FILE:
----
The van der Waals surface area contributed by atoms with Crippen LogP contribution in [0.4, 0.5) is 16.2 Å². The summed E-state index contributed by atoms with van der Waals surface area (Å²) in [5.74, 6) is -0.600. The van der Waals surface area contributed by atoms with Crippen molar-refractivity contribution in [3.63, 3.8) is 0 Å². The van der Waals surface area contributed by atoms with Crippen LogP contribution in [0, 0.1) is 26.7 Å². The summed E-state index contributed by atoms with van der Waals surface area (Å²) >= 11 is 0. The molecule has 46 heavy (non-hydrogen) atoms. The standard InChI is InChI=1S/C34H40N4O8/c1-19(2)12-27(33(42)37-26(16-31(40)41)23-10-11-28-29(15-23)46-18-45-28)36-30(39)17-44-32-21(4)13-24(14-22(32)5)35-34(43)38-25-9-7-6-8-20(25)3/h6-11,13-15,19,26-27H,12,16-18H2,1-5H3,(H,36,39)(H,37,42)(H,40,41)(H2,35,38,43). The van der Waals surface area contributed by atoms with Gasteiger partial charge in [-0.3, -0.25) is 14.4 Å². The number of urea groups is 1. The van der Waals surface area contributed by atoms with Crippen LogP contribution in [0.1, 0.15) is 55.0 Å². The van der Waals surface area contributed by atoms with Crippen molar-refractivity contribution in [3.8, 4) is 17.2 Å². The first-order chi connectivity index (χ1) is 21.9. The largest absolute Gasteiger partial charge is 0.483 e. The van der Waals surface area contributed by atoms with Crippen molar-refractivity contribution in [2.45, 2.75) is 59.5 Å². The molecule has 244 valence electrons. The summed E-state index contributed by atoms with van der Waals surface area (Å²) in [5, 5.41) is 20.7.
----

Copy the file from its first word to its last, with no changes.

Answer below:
The van der Waals surface area contributed by atoms with Crippen LogP contribution in [0.4, 0.5) is 16.2 Å². The summed E-state index contributed by atoms with van der Waals surface area (Å²) in [5.74, 6) is -0.600. The van der Waals surface area contributed by atoms with Crippen molar-refractivity contribution in [3.63, 3.8) is 0 Å². The van der Waals surface area contributed by atoms with Crippen LogP contribution in [0, 0.1) is 26.7 Å². The summed E-state index contributed by atoms with van der Waals surface area (Å²) >= 11 is 0. The molecule has 46 heavy (non-hydrogen) atoms. The standard InChI is InChI=1S/C34H40N4O8/c1-19(2)12-27(33(42)37-26(16-31(40)41)23-10-11-28-29(15-23)46-18-45-28)36-30(39)17-44-32-21(4)13-24(14-22(32)5)35-34(43)38-25-9-7-6-8-20(25)3/h6-11,13-15,19,26-27H,12,16-18H2,1-5H3,(H,36,39)(H,37,42)(H,40,41)(H2,35,38,43). The van der Waals surface area contributed by atoms with Gasteiger partial charge in [-0.3, -0.25) is 14.4 Å². The number of urea groups is 1. The van der Waals surface area contributed by atoms with Crippen LogP contribution in [0.1, 0.15) is 55.0 Å². The van der Waals surface area contributed by atoms with Crippen molar-refractivity contribution in [3.8, 4) is 17.2 Å². The first-order chi connectivity index (χ1) is 21.9. The largest absolute Gasteiger partial charge is 0.483 e. The van der Waals surface area contributed by atoms with Crippen molar-refractivity contribution in [2.45, 2.75) is 59.5 Å². The molecule has 244 valence electrons. The summed E-state index contributed by atoms with van der Waals surface area (Å²) in [5, 5.41) is 20.7.